Erin Meister, Customer Relations RepresentativeErin Meister—who goes by Meister—is a New Jerseyite by birth, a Bostonian by schooling, and a New Yorker by choice. She's also part Oklahoman by association, thanks to her husband, and a big OU fan (Boomer Sooner!). Before joining Team Counter Culture, she was a barista, barista trainer, and coffeeshop manager, and she made house calls to teach people how to use their home espresso machines. She is also a writer and copy editor, and spends a great deal of time hunched over a desk looking things up in the dictionary.
Q: What coffee are you currently drinking?
The 21st de Septiembre—a perennial favorite.
Q: Choose your favorite coffee and brewing method.
The coffee that blew me away recently was Isidro Neira’s microlot from Valle de Santuario, and I’m really partial to Chemexes, which I discovered while desperately trying to avoid the coffee being brewed in the break room at my last desk job.
Q: Who at Counter Culture Coffee would you most like to arm-wrestle, and why?
I will arm wrestle anyone as long as no one challenges me to a thumb-wrestling contest. I am more self-conscious of having tiny thumbs than I am of having puny arms.
Q: What is your favorite book?
I’m pretty bonkers about Truman Capote; my favorite book of his is The Grass Harp.
Q: What keeps you busy outside of work?
My husband and I are avid vintage-clothes collectors, so we spend a lot of time at flea markets and secondhand shops. A lot of our travel is based around where the coolest vintage stores are. I can also often be found flipping through Martha Stewart Living, tidying our teensy Manhattan apartment, and avoiding updating my blog.
Q: Share an interesting fact you've learned about coffee while working at Counter Culture Coffee and name the person from whom you learned it.
Rich taught me that coffee grounds make really good worm food. I do wonder if it makes them wriggle faster.
Q: When you were 8 years old, what did you want to be when you grew up?
Half Betazoid, half human—just like Deanna Troi.
Q: If you could beam yourself anywhere in the world for your lunch break, where would you go, and what would you eat?
I would be first in line at the Chacarero stand in Boston’s Downtown Crossing, and I would be picking up sandwiches for everybody. Extra green beans, please!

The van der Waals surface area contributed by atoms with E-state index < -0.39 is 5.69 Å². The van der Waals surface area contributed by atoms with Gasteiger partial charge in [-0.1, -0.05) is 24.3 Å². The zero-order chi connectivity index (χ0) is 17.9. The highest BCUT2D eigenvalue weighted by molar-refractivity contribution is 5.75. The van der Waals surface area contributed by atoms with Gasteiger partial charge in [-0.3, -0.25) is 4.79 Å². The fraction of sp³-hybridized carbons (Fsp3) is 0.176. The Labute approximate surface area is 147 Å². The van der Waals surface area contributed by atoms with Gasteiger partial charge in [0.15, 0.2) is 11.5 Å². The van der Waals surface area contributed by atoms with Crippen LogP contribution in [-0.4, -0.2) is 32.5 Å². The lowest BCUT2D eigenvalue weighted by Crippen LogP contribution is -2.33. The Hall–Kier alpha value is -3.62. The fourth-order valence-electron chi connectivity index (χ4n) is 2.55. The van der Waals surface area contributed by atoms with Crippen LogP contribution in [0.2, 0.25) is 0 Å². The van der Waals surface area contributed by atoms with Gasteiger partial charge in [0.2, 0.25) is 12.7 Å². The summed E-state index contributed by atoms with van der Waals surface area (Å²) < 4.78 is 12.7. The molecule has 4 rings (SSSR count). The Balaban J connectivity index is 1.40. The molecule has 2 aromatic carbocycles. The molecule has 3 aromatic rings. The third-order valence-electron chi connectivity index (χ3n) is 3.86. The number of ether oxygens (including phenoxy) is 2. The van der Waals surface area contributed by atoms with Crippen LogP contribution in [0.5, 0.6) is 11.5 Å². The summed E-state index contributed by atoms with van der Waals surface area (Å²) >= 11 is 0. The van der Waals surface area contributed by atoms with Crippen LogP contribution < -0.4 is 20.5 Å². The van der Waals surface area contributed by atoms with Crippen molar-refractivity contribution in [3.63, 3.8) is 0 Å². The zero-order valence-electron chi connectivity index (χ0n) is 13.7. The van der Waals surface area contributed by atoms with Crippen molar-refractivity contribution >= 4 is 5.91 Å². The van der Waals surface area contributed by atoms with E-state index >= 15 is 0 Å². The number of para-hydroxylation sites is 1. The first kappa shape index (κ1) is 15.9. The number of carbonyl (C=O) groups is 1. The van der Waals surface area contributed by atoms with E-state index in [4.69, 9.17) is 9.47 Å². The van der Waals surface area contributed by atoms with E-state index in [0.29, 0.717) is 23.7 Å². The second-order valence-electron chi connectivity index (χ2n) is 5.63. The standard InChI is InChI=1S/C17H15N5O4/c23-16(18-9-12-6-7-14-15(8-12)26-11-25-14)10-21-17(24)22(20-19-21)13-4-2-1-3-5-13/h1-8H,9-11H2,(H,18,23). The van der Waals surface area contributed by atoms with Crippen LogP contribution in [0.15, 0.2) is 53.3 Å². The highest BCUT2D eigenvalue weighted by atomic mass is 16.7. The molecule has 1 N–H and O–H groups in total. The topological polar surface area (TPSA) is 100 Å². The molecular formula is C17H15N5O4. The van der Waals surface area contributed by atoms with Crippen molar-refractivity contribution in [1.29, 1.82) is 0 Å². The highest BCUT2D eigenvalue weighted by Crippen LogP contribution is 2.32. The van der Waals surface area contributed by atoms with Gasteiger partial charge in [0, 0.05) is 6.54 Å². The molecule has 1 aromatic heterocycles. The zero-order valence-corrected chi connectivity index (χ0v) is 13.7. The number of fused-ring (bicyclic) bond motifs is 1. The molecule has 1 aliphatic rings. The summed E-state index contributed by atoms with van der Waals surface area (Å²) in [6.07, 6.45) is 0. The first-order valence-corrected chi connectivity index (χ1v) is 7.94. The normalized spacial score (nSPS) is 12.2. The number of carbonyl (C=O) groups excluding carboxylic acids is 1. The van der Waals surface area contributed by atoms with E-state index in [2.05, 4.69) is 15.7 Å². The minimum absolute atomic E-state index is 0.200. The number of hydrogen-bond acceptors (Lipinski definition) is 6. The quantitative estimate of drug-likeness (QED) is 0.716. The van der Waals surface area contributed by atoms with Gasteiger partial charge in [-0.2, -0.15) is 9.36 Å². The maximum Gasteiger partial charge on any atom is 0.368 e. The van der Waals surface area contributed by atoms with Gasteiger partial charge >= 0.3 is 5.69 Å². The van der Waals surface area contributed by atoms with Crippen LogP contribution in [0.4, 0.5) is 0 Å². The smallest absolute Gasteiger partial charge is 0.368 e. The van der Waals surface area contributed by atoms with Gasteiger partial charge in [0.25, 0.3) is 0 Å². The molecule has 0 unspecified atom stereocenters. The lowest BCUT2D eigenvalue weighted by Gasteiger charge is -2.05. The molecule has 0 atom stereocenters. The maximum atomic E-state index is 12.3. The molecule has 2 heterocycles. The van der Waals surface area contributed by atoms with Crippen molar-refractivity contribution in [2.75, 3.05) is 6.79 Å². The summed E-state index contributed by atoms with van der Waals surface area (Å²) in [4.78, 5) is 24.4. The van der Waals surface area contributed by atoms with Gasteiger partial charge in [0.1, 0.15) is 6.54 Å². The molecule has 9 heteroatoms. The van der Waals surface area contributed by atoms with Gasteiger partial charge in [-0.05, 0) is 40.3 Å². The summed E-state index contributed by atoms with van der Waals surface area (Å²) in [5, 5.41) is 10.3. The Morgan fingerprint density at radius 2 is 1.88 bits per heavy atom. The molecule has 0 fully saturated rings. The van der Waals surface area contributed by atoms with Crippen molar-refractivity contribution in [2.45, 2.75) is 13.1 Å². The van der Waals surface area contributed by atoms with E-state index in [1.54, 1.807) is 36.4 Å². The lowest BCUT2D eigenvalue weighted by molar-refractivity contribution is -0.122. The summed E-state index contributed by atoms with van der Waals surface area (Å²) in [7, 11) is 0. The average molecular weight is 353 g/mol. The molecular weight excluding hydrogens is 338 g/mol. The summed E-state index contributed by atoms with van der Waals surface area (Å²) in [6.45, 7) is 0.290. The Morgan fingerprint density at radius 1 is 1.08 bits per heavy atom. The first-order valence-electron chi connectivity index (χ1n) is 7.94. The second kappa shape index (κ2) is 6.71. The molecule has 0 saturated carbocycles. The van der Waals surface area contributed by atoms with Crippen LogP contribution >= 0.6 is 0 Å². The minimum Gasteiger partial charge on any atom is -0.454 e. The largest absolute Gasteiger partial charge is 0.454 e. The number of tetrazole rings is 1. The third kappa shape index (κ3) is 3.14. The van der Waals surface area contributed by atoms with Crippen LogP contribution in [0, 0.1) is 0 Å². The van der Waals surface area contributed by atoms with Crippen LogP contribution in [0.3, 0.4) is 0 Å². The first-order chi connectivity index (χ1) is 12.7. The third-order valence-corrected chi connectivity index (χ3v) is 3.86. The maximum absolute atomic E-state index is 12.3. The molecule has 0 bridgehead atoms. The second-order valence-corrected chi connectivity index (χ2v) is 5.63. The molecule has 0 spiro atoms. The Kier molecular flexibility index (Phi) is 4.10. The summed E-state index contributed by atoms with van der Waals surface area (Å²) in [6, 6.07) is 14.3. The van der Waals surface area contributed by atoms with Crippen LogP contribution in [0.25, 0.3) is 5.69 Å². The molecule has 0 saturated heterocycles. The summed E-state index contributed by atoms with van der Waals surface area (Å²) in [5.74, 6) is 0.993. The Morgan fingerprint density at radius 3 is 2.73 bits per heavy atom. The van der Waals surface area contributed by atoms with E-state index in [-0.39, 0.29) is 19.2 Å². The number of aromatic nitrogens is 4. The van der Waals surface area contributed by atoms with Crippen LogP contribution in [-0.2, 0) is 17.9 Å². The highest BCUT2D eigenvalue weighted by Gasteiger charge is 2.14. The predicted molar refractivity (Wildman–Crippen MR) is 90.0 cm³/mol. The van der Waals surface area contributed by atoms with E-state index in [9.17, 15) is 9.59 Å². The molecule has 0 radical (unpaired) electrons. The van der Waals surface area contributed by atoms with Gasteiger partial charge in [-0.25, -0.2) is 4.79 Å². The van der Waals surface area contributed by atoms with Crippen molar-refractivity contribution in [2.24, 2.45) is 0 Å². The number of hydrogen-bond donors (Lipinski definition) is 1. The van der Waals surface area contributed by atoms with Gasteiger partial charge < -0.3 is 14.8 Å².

Q: Which Counter Culture Coffee customer is most likely to see you outside of work?
The General Greene, because I’m obsessed with their butternut-squash soup. The iced cream ain’t bad, neither!
Q: Meister, you've been working in coffee for a long time. When, where, and how did you get your start?
My first coffee shop job was during college, at an Espresso Royale in Boston (where I spent almost four years tormenting people by playing Neil Diamond albums every shift). After graduating, I moved to New York to work for a magazine, discovered David Schomer’s Espresso Coffee: Professional Techniques,and fell in with a great specialty coffee hop in Manhattan called Joe, for which I eventually left my full-time journo job. I did recently interview Liza Minnelli, and I still review the occasional zombie movie, but now most of my brain power is spent thinking of ways to caffeinate people.
Q: On one of your websites, you state that you enjoy "Truman Capote, road trips, moving-picture shows, [and] salty snacks" among other things. What's your favorite salty snack for road trips? And which motion-picture adaptation of a Capote work is your favorite?
I’m kind of a pretzelholic, though nothing beats tater tots from a Sonic drive-in. And, I think that the 1967 version of In Cold Blood remains one of the most effectively terrifying films ever made. What a light-hearted answer with which to end this interview!